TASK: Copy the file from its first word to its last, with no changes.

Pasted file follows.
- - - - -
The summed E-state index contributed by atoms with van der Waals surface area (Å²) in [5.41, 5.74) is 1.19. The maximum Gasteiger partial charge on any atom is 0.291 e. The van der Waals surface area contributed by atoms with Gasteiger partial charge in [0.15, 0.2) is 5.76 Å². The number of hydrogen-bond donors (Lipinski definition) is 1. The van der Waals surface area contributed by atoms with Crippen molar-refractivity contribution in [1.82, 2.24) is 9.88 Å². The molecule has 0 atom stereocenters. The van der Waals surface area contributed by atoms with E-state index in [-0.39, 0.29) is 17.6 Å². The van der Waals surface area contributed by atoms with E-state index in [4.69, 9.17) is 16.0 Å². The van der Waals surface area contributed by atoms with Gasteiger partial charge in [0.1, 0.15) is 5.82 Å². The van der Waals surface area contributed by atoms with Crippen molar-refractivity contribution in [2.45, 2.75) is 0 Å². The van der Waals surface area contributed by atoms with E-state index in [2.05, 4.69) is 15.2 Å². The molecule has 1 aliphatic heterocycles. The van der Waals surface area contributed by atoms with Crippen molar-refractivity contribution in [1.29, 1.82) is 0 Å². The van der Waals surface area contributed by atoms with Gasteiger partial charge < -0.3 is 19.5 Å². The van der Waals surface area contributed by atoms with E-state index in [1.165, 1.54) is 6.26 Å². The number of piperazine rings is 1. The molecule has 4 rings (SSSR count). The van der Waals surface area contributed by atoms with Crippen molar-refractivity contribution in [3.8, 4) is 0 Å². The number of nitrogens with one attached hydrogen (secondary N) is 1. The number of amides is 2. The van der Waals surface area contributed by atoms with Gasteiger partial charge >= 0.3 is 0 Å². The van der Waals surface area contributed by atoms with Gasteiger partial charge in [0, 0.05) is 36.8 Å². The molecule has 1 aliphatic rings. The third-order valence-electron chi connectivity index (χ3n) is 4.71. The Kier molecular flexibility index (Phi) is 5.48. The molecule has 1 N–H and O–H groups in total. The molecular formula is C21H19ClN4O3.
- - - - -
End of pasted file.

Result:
The summed E-state index contributed by atoms with van der Waals surface area (Å²) in [5.41, 5.74) is 1.19. The maximum Gasteiger partial charge on any atom is 0.291 e. The van der Waals surface area contributed by atoms with Gasteiger partial charge in [0.15, 0.2) is 5.76 Å². The number of hydrogen-bond donors (Lipinski definition) is 1. The van der Waals surface area contributed by atoms with Crippen molar-refractivity contribution in [1.82, 2.24) is 9.88 Å². The molecule has 0 atom stereocenters. The van der Waals surface area contributed by atoms with E-state index in [-0.39, 0.29) is 17.6 Å². The van der Waals surface area contributed by atoms with E-state index in [4.69, 9.17) is 16.0 Å². The van der Waals surface area contributed by atoms with Gasteiger partial charge in [0.1, 0.15) is 5.82 Å². The van der Waals surface area contributed by atoms with Crippen molar-refractivity contribution in [2.45, 2.75) is 0 Å². The van der Waals surface area contributed by atoms with E-state index in [2.05, 4.69) is 15.2 Å². The molecule has 1 aliphatic heterocycles. The van der Waals surface area contributed by atoms with Crippen molar-refractivity contribution in [1.29, 1.82) is 0 Å². The van der Waals surface area contributed by atoms with Gasteiger partial charge < -0.3 is 19.5 Å². The van der Waals surface area contributed by atoms with E-state index in [1.165, 1.54) is 6.26 Å². The number of piperazine rings is 1. The molecule has 4 rings (SSSR count). The van der Waals surface area contributed by atoms with Crippen molar-refractivity contribution in [3.8, 4) is 0 Å². The number of nitrogens with one attached hydrogen (secondary N) is 1. The number of amides is 2. The van der Waals surface area contributed by atoms with Gasteiger partial charge >= 0.3 is 0 Å². The van der Waals surface area contributed by atoms with Gasteiger partial charge in [0, 0.05) is 36.8 Å². The molecule has 1 aliphatic rings. The third-order valence-electron chi connectivity index (χ3n) is 4.71. The Kier molecular flexibility index (Phi) is 5.48. The molecule has 1 N–H and O–H groups in total. The molecular formula is C21H19ClN4O3.